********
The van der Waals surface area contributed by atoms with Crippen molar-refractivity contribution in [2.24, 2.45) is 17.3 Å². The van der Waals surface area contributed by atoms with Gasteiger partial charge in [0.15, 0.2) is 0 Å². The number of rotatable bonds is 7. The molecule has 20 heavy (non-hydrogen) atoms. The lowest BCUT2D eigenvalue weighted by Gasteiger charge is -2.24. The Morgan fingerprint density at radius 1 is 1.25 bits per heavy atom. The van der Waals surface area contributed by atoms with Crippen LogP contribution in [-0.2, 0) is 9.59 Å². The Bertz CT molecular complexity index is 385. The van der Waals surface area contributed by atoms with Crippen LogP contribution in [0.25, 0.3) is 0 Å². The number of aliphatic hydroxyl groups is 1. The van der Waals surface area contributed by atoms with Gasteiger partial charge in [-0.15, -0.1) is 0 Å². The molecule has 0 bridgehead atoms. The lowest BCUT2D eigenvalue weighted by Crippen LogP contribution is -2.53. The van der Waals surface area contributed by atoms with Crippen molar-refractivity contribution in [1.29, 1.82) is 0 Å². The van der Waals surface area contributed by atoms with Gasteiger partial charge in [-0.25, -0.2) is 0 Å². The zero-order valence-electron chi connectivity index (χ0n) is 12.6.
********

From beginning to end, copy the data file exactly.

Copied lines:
The van der Waals surface area contributed by atoms with Crippen molar-refractivity contribution in [2.24, 2.45) is 17.3 Å². The van der Waals surface area contributed by atoms with Gasteiger partial charge in [0.15, 0.2) is 0 Å². The number of rotatable bonds is 7. The molecule has 20 heavy (non-hydrogen) atoms. The lowest BCUT2D eigenvalue weighted by Gasteiger charge is -2.24. The Morgan fingerprint density at radius 1 is 1.25 bits per heavy atom. The van der Waals surface area contributed by atoms with Crippen LogP contribution in [-0.2, 0) is 9.59 Å². The Bertz CT molecular complexity index is 385. The van der Waals surface area contributed by atoms with Crippen LogP contribution in [0.25, 0.3) is 0 Å². The number of aliphatic hydroxyl groups is 1. The van der Waals surface area contributed by atoms with Gasteiger partial charge in [-0.15, -0.1) is 0 Å². The molecule has 0 bridgehead atoms. The lowest BCUT2D eigenvalue weighted by Crippen LogP contribution is -2.53. The van der Waals surface area contributed by atoms with Crippen molar-refractivity contribution in [1.29, 1.82) is 0 Å². The van der Waals surface area contributed by atoms with Gasteiger partial charge in [-0.25, -0.2) is 0 Å². The zero-order valence-electron chi connectivity index (χ0n) is 12.6.